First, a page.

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Dear Mr. Branson

In my life I could not fathom going a day without the internet and consequently I have had nothing but admiration and gratitude for companies likes Virgin Media who have offered no less than the highest quality of speed and value for the internet. In the increasing technological era that we find ourselves in, internet has been at the forefront of all mediums changing the way we live and think about our lives.

As a daily user of the internet I appreciate the valued broadband service your company and others have made accessible. Not only has the internet become faster over the years with the introduction of new technology and software, but it has also become relatively cheaper. This is a classic example of the powers of the market structure as increased supply of internet has lead to increased output and a cheaper price.

In 2006 Virgin Media Inc. became the first “quadruple-play” media organization in the United Kingdom, incorporating together a media service consisting of television, internet, mobile phone and fixed-line telephone services. More specifically, Virgin broadband ranks as the second largest UK internet supplier. Virgin Media’s 3.6 million customers comprise almost 35% of the market share of broadband across the UK.

The CEO of your company, Virgin Media, has recently attacked the principles of net neutrality. I am sure you are most aware of the fundamental principles of network neutrality where a given broadband network is free of restrictions from content, sites, connectivity speed and where communication is not unreasonably degraded by other communication streams. More specifically however is the fact that through net neutrality, any user of the internet is able to access all websites at the same speed whether it is the website of a big corporation or the blog of a small shop owner.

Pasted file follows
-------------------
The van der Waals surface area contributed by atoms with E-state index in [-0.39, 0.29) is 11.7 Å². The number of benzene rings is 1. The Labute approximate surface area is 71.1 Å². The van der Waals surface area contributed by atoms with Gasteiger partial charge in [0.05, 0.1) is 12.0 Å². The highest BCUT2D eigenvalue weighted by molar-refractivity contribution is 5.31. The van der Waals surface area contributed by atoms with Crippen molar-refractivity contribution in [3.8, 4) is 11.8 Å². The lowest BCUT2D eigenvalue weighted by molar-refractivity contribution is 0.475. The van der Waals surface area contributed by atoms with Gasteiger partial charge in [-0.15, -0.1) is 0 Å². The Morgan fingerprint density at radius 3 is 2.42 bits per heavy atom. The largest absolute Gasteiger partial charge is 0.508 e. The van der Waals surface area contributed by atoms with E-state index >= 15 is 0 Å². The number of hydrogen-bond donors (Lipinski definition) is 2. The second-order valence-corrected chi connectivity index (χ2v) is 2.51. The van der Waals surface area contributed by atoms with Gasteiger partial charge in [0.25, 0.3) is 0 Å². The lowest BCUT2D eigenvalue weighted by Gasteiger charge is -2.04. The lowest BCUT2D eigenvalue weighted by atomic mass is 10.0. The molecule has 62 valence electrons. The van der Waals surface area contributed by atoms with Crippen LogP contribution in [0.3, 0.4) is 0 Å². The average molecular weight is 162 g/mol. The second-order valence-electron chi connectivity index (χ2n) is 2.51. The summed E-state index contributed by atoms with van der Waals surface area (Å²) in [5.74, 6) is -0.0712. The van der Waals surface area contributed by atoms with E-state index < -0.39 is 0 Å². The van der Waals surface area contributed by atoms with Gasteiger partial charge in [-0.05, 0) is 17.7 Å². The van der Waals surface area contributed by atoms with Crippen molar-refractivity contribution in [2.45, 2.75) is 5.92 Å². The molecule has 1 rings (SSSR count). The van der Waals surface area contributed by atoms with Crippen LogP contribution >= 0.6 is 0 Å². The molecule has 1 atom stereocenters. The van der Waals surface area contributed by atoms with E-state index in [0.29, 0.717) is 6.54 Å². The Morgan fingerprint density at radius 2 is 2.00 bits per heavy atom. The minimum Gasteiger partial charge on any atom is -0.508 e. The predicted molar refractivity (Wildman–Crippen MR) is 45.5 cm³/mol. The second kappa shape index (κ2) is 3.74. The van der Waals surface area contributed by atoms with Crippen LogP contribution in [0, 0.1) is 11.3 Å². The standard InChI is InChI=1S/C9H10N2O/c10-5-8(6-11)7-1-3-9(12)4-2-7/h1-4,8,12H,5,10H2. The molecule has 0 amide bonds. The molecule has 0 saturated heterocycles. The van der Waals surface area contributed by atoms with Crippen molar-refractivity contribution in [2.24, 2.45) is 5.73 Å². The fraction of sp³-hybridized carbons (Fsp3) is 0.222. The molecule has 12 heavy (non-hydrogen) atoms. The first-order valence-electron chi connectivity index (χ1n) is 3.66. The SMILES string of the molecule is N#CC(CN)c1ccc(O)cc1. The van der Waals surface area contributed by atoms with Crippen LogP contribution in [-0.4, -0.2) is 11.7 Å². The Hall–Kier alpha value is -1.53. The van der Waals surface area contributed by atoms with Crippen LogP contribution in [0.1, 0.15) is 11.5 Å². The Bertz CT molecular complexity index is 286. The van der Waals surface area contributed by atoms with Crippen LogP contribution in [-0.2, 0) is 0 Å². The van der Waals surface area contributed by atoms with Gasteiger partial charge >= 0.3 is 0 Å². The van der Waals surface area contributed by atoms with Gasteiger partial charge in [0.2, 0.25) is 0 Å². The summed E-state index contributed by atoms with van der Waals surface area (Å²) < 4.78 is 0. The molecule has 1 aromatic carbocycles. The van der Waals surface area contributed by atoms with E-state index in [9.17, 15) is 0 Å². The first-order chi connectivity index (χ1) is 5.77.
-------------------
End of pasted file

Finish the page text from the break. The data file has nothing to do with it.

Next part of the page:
Monday Morning(ish) Musing: The future-present of pop culture

On like an apple

A different-from-usual topic today: technology.

This week my Chromecast dongle** arrived, and we got to play with it this weekend. So far, we have used it to stream YouTube videos to the TV. Mostly, these were videos about the game Minecraft**, which my sons love to watch. [**Note: for those unfamiliar with Minecraft or Chromecast, at the end of this post I have given some background information that you can go read, and then pop back up.]

We have for a few years now been one of the (fast-growing) "streaming-only" TV families. This means, we have no cable. In fact, we don't watch regular TV. I suppose we could get regular broadcast channels, but why? Between Netflix, Amazon Prime, and DVD/Bluray, we have more to watch than we ever could. With no commercials. (The only downside to which seems to be that when we are watching regular TV at someone else's home, my boys find the commercials more interesting than anything else. Kids and novelty, sigh.)

In addition to streaming to the TV, though, my boys sometimes want to watch videos on YouTube, on a computer. At first most of these were funny and marginally-inappropriate videos they found out about at a friend's house or something. Nowadays, though, mostly the boys want to watch YouTube "channels" about Minecraft and/or other video games.

When we first started playing Minecraft, my older son found a great set of "introduction to Minecraft" videos called "Survive and Thrive." Visiting it just now, I see that in just the year since we first found it, the channel has gotten way swankier and more elaborate.

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